Mel Gibson was at the centre of uproar after a heated exchange at a screening of his controversial film Apocalypto.
Apocalypto shows the decline of central America's Mayan civilisation
The director was taking questions at a Los Angeles university when he swore at an academic who accused him of misrepresenting Mayan culture.
Assistant professor of central American studies Alicia Estrada was ejected from the event at California State University, Northridge.
But she has denied accusations that she was being disruptive.
"In no way was my question aggressive in the way that he responded to it," Ms Estrada told the Associated Press.
"These are questions that my peers, my colleagues, ask me every time I make a presentation. These are questions I pose to my students in the classroom."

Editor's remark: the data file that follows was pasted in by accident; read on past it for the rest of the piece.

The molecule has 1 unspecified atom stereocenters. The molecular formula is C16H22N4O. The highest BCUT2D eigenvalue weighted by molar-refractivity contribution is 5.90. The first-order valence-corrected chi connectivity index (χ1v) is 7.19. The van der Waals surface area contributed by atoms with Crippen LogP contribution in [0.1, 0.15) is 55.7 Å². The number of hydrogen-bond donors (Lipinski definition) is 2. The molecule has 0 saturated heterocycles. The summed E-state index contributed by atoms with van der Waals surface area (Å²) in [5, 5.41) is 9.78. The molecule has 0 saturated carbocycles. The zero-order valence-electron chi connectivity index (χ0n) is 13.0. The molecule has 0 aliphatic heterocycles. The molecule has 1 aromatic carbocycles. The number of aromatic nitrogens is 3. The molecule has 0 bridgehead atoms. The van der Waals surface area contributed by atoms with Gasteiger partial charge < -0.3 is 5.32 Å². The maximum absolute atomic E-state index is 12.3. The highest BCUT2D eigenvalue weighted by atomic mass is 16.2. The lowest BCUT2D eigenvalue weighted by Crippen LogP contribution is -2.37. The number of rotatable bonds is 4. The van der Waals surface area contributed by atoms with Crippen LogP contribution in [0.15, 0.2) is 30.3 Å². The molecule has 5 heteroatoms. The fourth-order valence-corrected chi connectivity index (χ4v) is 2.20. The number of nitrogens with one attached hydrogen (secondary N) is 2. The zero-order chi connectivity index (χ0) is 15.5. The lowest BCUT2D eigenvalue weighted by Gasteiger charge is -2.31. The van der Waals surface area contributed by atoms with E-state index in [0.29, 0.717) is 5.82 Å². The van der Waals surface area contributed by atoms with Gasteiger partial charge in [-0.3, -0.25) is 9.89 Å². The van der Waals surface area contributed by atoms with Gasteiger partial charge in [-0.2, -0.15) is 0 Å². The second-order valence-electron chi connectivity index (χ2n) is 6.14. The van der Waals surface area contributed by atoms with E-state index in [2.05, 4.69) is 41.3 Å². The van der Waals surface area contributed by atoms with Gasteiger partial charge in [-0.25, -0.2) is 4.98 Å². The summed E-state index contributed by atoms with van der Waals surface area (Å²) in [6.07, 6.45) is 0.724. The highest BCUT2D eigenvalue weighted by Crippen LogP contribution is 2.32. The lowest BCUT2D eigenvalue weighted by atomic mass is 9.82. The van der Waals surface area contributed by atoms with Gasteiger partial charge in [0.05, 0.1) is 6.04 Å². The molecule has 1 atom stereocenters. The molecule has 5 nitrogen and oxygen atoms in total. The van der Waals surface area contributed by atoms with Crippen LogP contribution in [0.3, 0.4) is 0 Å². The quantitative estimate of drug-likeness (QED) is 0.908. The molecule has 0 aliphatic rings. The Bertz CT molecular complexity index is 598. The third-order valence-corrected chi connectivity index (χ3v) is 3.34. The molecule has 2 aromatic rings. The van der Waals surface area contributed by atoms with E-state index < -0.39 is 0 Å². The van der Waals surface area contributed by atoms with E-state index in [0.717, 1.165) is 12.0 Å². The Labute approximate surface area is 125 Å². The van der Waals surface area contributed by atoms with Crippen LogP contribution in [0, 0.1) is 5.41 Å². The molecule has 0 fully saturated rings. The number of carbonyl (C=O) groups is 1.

Apocalypto depicts the decline of a Mayan kingdom and features brutal scenes of human sacrifice.
It was Gibson's first outing behind the camera since his 2004 religious epic, The Passion of the Christ, and earned three Oscar nominations.
Critics say the film depicts Mayans as savages.
His spokesman, Alan Nierob, said the professor was a "heckler" and was "rude and disruptive".
"It was a brief disruption to an otherwise interesting, stimulating event from our students' perspective," university spokesman John Chandler said, adding that Gibson had expressed regret that "things had gotten out of hand".
He said the interruption occurred 20 minutes into the event, when two audience members refused to give up the microphone after asking questions.
But Ms Estrada is demanding an apology, "not only to me, but to the Central American programme at CSUN, to the university and most importantly to the Mayan people and the Mayan community".